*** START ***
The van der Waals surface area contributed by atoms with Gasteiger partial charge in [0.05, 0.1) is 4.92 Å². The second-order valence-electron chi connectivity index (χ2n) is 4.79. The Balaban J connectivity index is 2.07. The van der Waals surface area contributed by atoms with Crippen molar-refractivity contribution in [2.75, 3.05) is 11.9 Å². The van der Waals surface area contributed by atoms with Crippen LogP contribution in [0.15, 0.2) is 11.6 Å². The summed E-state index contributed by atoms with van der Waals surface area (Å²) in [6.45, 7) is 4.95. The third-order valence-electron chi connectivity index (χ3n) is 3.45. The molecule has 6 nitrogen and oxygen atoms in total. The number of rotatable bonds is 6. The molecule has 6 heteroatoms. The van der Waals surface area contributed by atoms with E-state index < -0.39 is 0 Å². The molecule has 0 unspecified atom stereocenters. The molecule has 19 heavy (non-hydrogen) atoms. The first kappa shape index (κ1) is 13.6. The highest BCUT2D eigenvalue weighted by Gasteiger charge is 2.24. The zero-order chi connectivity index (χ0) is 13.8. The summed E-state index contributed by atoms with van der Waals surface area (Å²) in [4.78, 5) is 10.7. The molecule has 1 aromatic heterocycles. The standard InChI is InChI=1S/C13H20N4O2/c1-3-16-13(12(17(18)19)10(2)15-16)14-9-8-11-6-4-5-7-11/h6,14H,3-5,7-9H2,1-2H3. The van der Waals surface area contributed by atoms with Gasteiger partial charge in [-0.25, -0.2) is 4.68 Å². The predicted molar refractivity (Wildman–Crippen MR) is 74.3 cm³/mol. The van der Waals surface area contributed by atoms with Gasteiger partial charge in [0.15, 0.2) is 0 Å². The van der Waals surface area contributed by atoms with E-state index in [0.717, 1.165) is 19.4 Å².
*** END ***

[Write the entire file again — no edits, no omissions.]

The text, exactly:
The van der Waals surface area contributed by atoms with Gasteiger partial charge in [0.05, 0.1) is 4.92 Å². The second-order valence-electron chi connectivity index (χ2n) is 4.79. The Balaban J connectivity index is 2.07. The van der Waals surface area contributed by atoms with Crippen molar-refractivity contribution in [2.75, 3.05) is 11.9 Å². The van der Waals surface area contributed by atoms with Crippen LogP contribution in [0.15, 0.2) is 11.6 Å². The summed E-state index contributed by atoms with van der Waals surface area (Å²) in [6.45, 7) is 4.95. The third-order valence-electron chi connectivity index (χ3n) is 3.45. The molecule has 6 nitrogen and oxygen atoms in total. The number of rotatable bonds is 6. The molecule has 6 heteroatoms. The van der Waals surface area contributed by atoms with E-state index < -0.39 is 0 Å². The molecule has 0 unspecified atom stereocenters. The molecule has 19 heavy (non-hydrogen) atoms. The first kappa shape index (κ1) is 13.6. The highest BCUT2D eigenvalue weighted by Gasteiger charge is 2.24. The zero-order chi connectivity index (χ0) is 13.8. The summed E-state index contributed by atoms with van der Waals surface area (Å²) in [4.78, 5) is 10.7. The molecule has 1 aromatic heterocycles. The standard InChI is InChI=1S/C13H20N4O2/c1-3-16-13(12(17(18)19)10(2)15-16)14-9-8-11-6-4-5-7-11/h6,14H,3-5,7-9H2,1-2H3. The van der Waals surface area contributed by atoms with Gasteiger partial charge in [-0.25, -0.2) is 4.68 Å². The predicted molar refractivity (Wildman–Crippen MR) is 74.3 cm³/mol. The van der Waals surface area contributed by atoms with Gasteiger partial charge in [0.15, 0.2) is 0 Å². The van der Waals surface area contributed by atoms with E-state index in [0.717, 1.165) is 19.4 Å².